In this issue of JBI Evidence Synthesis, we present 2 reviews featuring a translation of the review abstract. “Wants and needs for involvement experienced by relatives of patients with an acquired brain injury: a scoping review”13 features German and Danish translations, and “Incidence of severe infection in patients with rheumatoid arthritis taking biologic agents: a systematic review”14 includes a Japanese translation. Both of these abstracts have been translated by members of the author team and are available as supplemental digital content.
This initiative aligns with a broader issue within JBI’s methodological guidance for systematic and scoping reviews, which is the provision for the identification and inclusion of studies published in LOTE in the search strategies for protocols and reviews. Although JBI Evidence Synthesis discourages restricting a literature search to studies published in English, many authors continue to do so, often acknowledging in the limitations section of their reviews that the omission of sources in LOTE means they may not have captured all the available evidence. Indeed, this practice may lead to the exclusion of relevant evidence from authors’ synthesis, rendering their work at risk of bias.15
In the first half of 2020, only 7 (41%) out of 17 reviews published in JBI Evidence Synthesis did not limit their search to studies published in English.16 In 2023 to date, only 3 (23%) out of 13 reviews published in JBI Evidence Synthesis included another language in the search strategy in addition to English, and none included all languages. The reasons cited are consistent with the findings in 202016: resource limitations (time, budget, skill) and choosing to only work with languages the author team is proficient in. This shows there is much work to be done in this area, and the JBI LOTE working group is currently formulating guidance for researchers to address this barrier.
The translation of review abstracts is an important step toward promoting diversity and inclusivity within the scientific community. By making research evidence accessible to individuals who may not be proficient in English, JBI Evidence Synthesis is offering more readers the opportunity to discover significant evidence-based research. This can help to improve the quality of research and ensure that scientific findings are applicable and relevant to a broader range of populations. We are excited to present this new initiative, and we look forward to seeing more translated abstracts in upcoming issues.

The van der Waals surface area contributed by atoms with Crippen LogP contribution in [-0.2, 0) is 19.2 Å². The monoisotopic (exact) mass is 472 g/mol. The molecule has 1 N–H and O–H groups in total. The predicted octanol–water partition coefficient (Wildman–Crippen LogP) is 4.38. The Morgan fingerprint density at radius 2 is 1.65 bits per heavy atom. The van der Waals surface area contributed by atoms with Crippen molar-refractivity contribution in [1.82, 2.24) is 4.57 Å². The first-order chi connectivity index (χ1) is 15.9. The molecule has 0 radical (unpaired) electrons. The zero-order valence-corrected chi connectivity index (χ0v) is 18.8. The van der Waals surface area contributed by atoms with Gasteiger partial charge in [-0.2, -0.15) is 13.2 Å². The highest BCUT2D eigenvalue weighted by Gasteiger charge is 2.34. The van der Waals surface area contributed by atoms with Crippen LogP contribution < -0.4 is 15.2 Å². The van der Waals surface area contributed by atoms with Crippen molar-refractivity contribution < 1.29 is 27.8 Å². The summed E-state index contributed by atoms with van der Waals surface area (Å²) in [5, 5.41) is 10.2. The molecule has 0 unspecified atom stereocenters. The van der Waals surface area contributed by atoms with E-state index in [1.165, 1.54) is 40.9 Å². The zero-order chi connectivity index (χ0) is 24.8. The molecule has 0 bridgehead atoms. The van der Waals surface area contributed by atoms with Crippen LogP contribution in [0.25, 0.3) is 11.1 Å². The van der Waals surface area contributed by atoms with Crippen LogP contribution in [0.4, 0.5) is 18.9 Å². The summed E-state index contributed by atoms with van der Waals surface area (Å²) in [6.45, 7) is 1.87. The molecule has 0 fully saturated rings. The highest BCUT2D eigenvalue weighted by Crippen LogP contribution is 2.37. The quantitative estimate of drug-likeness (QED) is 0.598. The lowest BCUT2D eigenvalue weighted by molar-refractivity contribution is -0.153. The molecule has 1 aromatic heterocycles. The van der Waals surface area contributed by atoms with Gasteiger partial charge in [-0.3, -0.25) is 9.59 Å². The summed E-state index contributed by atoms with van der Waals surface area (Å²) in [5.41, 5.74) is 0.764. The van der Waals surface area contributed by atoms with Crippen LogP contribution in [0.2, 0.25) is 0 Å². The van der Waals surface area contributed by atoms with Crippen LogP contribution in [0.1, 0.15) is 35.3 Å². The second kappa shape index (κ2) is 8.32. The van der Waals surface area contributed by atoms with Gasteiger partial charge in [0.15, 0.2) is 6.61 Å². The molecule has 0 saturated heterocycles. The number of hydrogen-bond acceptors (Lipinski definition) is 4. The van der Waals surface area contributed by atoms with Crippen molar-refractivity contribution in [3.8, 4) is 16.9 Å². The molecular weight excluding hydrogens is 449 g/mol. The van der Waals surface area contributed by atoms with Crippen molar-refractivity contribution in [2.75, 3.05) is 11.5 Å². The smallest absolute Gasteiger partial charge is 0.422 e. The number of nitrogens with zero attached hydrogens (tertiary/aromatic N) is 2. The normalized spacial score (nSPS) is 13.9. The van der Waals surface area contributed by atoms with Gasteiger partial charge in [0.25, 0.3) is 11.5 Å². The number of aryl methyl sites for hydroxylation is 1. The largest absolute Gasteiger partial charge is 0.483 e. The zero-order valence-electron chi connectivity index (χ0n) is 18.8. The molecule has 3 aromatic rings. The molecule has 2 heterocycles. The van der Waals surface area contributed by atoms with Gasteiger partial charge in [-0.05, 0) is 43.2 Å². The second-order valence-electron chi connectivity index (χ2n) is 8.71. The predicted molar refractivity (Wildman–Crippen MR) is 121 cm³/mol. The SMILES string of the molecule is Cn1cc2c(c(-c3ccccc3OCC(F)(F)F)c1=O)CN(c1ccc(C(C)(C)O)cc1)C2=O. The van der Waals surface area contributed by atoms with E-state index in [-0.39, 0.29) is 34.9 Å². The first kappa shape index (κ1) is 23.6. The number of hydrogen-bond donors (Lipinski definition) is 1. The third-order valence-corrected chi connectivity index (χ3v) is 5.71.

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11. The PLoS Medicine Editors. Ich Weiss Nicht Was Soll Es Bedeuten: language matters in medicine. PLoS Med 2006;3(2):e122.
12. Cochrane Community. Knowledge translation in different languages [internet]. Cochrane; n.d. [cited 2023 Mar 22]. Available from: https://community.cochrane.org/review-production/knowledge-translation/knowledge-translation-different-languages
13. Guldager R, Nordentoft S, Poulson I, Aadal L, Loft MI. Wants and needs for involvement experienced by relatives of patients with an acquired brain injury: a scoping review. JBI Evid Synth 2023;21(5):886–912.
14. Makimoto K, Konno R, Kinoshita A, Kanzaki H, Suto S. Incidence of severe infection in patients with rheumatoid arthritis taking biologic agents: a systematic review. JBI Evid Synth 2023;21(5):835–885.
15. Amano T, Berdejo-Espinola V, Christie AP, Willott K, Akasaka M, Báldi A, et al. Tapping into non-English-language science for the conservation of global biodiversity. PLoS Biol 2021;19(10):e3001296.
16. Stern C, Kleijnen J. Language bias in systematic reviews: you only get out what you put in. JBI Evid Synth 2020;18(9):1818–19.